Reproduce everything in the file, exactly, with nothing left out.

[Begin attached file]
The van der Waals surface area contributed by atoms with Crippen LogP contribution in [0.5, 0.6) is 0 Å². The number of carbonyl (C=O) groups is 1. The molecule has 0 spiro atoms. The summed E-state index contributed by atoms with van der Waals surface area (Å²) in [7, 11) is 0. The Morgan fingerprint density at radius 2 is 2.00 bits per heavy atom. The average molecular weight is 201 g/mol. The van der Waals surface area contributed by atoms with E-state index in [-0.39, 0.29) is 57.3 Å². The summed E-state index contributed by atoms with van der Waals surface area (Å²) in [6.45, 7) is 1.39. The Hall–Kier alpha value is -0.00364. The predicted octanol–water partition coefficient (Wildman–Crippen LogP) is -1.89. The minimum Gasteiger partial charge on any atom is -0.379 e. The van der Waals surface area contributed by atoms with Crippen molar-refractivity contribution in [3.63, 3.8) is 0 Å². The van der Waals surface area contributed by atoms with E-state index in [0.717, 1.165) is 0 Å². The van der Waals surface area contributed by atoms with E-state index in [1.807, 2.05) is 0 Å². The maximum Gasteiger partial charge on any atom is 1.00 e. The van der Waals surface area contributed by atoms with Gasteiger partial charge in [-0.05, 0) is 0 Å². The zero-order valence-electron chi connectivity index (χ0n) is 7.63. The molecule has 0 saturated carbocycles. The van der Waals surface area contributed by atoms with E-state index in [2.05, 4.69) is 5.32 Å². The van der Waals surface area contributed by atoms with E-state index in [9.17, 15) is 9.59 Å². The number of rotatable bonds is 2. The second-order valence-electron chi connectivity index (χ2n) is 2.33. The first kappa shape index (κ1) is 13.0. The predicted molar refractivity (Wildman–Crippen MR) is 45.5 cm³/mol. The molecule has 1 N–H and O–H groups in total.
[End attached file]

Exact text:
The van der Waals surface area contributed by atoms with Crippen LogP contribution in [0.5, 0.6) is 0 Å². The number of carbonyl (C=O) groups is 1. The molecule has 0 spiro atoms. The summed E-state index contributed by atoms with van der Waals surface area (Å²) in [7, 11) is 0. The Morgan fingerprint density at radius 2 is 2.00 bits per heavy atom. The average molecular weight is 201 g/mol. The van der Waals surface area contributed by atoms with E-state index in [-0.39, 0.29) is 57.3 Å². The summed E-state index contributed by atoms with van der Waals surface area (Å²) in [6.45, 7) is 1.39. The Hall–Kier alpha value is -0.00364. The predicted octanol–water partition coefficient (Wildman–Crippen LogP) is -1.89. The minimum Gasteiger partial charge on any atom is -0.379 e. The van der Waals surface area contributed by atoms with Crippen molar-refractivity contribution in [3.63, 3.8) is 0 Å². The van der Waals surface area contributed by atoms with E-state index in [0.717, 1.165) is 0 Å². The van der Waals surface area contributed by atoms with E-state index in [1.807, 2.05) is 0 Å². The maximum Gasteiger partial charge on any atom is 1.00 e. The van der Waals surface area contributed by atoms with Gasteiger partial charge in [-0.05, 0) is 0 Å². The zero-order valence-electron chi connectivity index (χ0n) is 7.63. The molecule has 0 saturated carbocycles. The van der Waals surface area contributed by atoms with E-state index in [2.05, 4.69) is 5.32 Å². The van der Waals surface area contributed by atoms with E-state index in [9.17, 15) is 9.59 Å². The number of rotatable bonds is 2. The second-order valence-electron chi connectivity index (χ2n) is 2.33. The first kappa shape index (κ1) is 13.0. The predicted molar refractivity (Wildman–Crippen MR) is 45.5 cm³/mol. The molecule has 1 N–H and O–H groups in total.